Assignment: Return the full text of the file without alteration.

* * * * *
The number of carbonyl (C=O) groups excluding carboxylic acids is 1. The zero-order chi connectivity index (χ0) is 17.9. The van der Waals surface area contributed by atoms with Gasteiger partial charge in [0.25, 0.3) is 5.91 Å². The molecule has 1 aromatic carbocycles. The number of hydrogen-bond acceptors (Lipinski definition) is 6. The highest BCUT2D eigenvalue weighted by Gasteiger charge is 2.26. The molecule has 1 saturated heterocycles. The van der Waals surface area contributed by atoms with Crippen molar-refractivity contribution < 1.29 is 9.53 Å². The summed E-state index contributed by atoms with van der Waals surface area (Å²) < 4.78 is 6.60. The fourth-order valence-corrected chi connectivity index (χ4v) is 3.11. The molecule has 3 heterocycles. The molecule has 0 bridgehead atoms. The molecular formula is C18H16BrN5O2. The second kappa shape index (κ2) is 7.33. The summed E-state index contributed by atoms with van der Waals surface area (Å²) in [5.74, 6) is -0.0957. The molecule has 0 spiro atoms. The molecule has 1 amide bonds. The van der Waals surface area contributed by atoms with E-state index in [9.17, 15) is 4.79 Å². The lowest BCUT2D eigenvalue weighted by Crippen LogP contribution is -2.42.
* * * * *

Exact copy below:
The number of carbonyl (C=O) groups excluding carboxylic acids is 1. The zero-order chi connectivity index (χ0) is 17.9. The van der Waals surface area contributed by atoms with Gasteiger partial charge in [0.25, 0.3) is 5.91 Å². The molecule has 1 aromatic carbocycles. The number of hydrogen-bond acceptors (Lipinski definition) is 6. The highest BCUT2D eigenvalue weighted by Gasteiger charge is 2.26. The molecule has 1 saturated heterocycles. The van der Waals surface area contributed by atoms with Crippen molar-refractivity contribution < 1.29 is 9.53 Å². The summed E-state index contributed by atoms with van der Waals surface area (Å²) < 4.78 is 6.60. The fourth-order valence-corrected chi connectivity index (χ4v) is 3.11. The molecule has 3 heterocycles. The molecule has 0 bridgehead atoms. The molecular formula is C18H16BrN5O2. The second kappa shape index (κ2) is 7.33. The summed E-state index contributed by atoms with van der Waals surface area (Å²) in [5.74, 6) is -0.0957. The molecule has 0 spiro atoms. The molecule has 1 amide bonds. The van der Waals surface area contributed by atoms with E-state index in [9.17, 15) is 4.79 Å². The lowest BCUT2D eigenvalue weighted by Crippen LogP contribution is -2.42.